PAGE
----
Cf. Gregory v. Tarr, 6 Cir., 1971, 436 F.2d 513, 515-516; Stella v. Selective Service Board, 2 Cir., 1970, 427 F.2d 887, 889


32 C.F.R. Sec. 1626.26(a) provides:

"The appeal board shall classify the registrant, giving consideration to the various classes in the same manner in which the local board gives consideration thereto when it classifies a registrant."

The here pertinent "manner" of classifying a registrant is set forth in Sec. 1625.11, which provides:

"When the local board reopens the registrant's classification, it shall consider the new information which it has received and shall again classify the registrant in the same manner as if he had never before been classified. Such classification shall be and have the effect of a new and original classification even though the registrant is again placed in the class that he was in before his classification was reopened."


See, e. g., United States v. Chodorski, 7 Cir., 1956, 240 F.2d 590, 591, cert. denied, 353 U.S. 950, 77 S.Ct. 861, 1 L.Ed.2d 858, ("The decision of the local board * * * has been set aside and held for naught * * *."); United States v. Stepler, 3 Cir., 1958, 258 F.2d 310 (A classification by an Appeal Board is not, therefore, merely an affirmance of the action of an inferior agency but is the independent act of such board.); United States v. Longworth, S.D.Ohio, 1967, 269 F.Supp. 971, 976 ("[An Appeal Board] classification is one of first instance, not a mere affirmance or reversal of the Local Board."). See also, De Remer v. United States, 8 Cir., 1965, 340 F.2d 712; Cramer v. France, 9 Cir., 1945, 148 F.2d 801; Reed v. United States, 9 Cir., 1953, 205 F.2d 216; United States ex rel. Bodenstein v. Nichols, 3 Cir., 1945, 151 F.2d 155; Tyrrell v. United States, 9 Cir., 1952, 200 F.2d 8, cert. denied, 345 U.S. 910, 73 S.Ct. 646, 97 L.Ed. 1346; Capehart v. United States, 4 Cir., 1956, 237 F.2d 388, cert. denied, 352 U.S. 971, 77 S.Ct. 363, 1 L.Ed.2d 324; Ayers v. United States, 9 Cir., 1956, 240 F.2d 802, cert. denied, 352 U.S. 1016, 77 S.Ct. 563, 1 L.Ed.2d 548; United States v. Dunn, D.Mass., 1967, 264 F.Supp. 112, aff'd, 1 Cir., 383 F.2d 357; Storey v. United States, 9 Cir., 1966, 370 F.2d 255; United States v. Lynch, S.D.Cal., 1953, 115 F.Supp. 735


Although Crowley was initially reclassified into Class I-A by the local board on October 21, 1970, he was finally classified by the board on December 16, 1970, following his personal appearance before the board. The Government's brief, particularly at page 6, continually refers to this date (December 16, 1970) as the trigger date for Extended Priority Selection Group liability. In other words, it seems to be the Government's position that Crowley was "classified into I-A" when the local board finally classified him on December 16, 1970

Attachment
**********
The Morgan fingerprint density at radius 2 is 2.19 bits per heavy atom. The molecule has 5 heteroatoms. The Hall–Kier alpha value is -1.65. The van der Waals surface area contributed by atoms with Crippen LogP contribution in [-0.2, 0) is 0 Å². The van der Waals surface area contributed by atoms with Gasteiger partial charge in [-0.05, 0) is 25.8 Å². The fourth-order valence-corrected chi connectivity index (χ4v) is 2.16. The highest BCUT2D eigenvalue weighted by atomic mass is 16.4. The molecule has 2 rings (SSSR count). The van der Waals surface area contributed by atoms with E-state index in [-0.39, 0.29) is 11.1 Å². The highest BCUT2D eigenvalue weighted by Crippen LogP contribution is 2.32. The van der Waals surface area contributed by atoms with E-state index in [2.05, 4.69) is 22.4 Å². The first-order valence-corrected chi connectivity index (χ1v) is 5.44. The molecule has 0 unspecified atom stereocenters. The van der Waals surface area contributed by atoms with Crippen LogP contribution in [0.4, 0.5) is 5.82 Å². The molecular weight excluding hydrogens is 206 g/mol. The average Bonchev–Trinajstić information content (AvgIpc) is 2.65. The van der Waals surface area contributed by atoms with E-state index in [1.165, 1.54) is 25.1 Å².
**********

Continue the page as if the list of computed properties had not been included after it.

32 C.F.R. Sec. 1631.7(b) (2) defines the Extended Priority Selection Group to consist of "registrants who on December 31 were members of the First Priority Selection Group [i. e., generally, I-A's] whose random sequence number had been reached but who had not been issued Orders to Report for Induction." The consequences of such classification are set out in Sec. 1631.7(d) (4):

"Members of the First Priority Selection Group on December 31 in any calendar year whose random sequence number had been reached but who had not been issued Orders to Report for Induction during the calendar year shall be assigned to the Extended Priority Selection Group for the immediately succeeding calendar year."

To the extent, if any, that Crowley might also be eligible for inclusion in the Extended Priority Selection Group by virtue of his having been classified "in" Class I-A on December 31, 1970, that fact may be of no consequence if Crowley is also entitled under the regulations to be assigned to the First Priority Selection Group. 32 C.F.R. Sec. 1632.2 provides that "the registrant shall be classified in the lowest class for which he is determined to be eligible." Whether or not that regulation applies to "classification" into priority selection groups within classes need not-indeed cannot-be determined here, although it should be noted that in effect and Selective Service usage, if not definition, a determination of assignment to priority groups within classes is apparently deemed to be a "classification" itself. See, e. g., Local Board Memorandum No. 99: "It is important that local boards swiftly process all registrants who submit information which merits reclassification of the registrant into or out of the First Priority Selection Group." (Emphasis added.)


"No one, we believe, suggests that Sec. 10(b) (3) can sustain a literal reading." Oestereich, supra, 393 U.S. at 238, 89 S.Ct. at 417, 21 L.Ed.2d at 406; Fein, supra, 405 U.S. at 373, 92 S.Ct. at 1062, 31 L.Ed.2d at 306; Edwards v. Selective Service Local Board No. 11, 5 Cir., 1970, 432 F.2d 287, 292


See, Oestereich, supra, 393 U.S. at 237, 89 S.Ct. at 416, 21 L.Ed.2d at 406


See Edwards, supra, 432 F.2d at 292


See, e. g., Greer v. United States, 5 Cir. 1967, 378 F.2d 931; Lowe v. United States, 5 Cir., 1968, 389 F.2d 51; Campbell v. United States, 5 Cir., 1968, 396 F.2d 1; Pigue v. United States, 5 Cir., 1968, 389 F.2d 765


See, Udall v. Tallman, 1965, 380 U.S. 1, 16-17, 85 S.Ct. 792, 801, 13 L.Ed.2d 616; Bowles v. Seminole Rock & Sand Co., 1945, 325 U.S. 410, 413-414, 65 S. Ct. 1215, 1217, 89 L.Ed. 1700, 1702; Allen M. Campbell Co. v. Lloyd Wood Construction Co., 5 Cir., 1971, 446 F.2d 261, 265


Crowley's contention that his claim is grounded in the statutory provision authorizing the President to establish Appeals Boards can be easily dismissed. The provision evoked might well establish a registrants' right to appeal, but it falls short of mandating a statutory effect to be accorded the appeal when it results in a reaffirmation of the classification fixed by the local board, so long as the substantive right to appeal is not abrogated. Similarly, Crowley's claim that he was not "in" Class I-A on December 31, 1970, since he had taken an appeal, finds nothing in the statute to compel that interpretation of the regulations. The statute simply does not speak of deferment or exemption from Extended Priority Selection Groups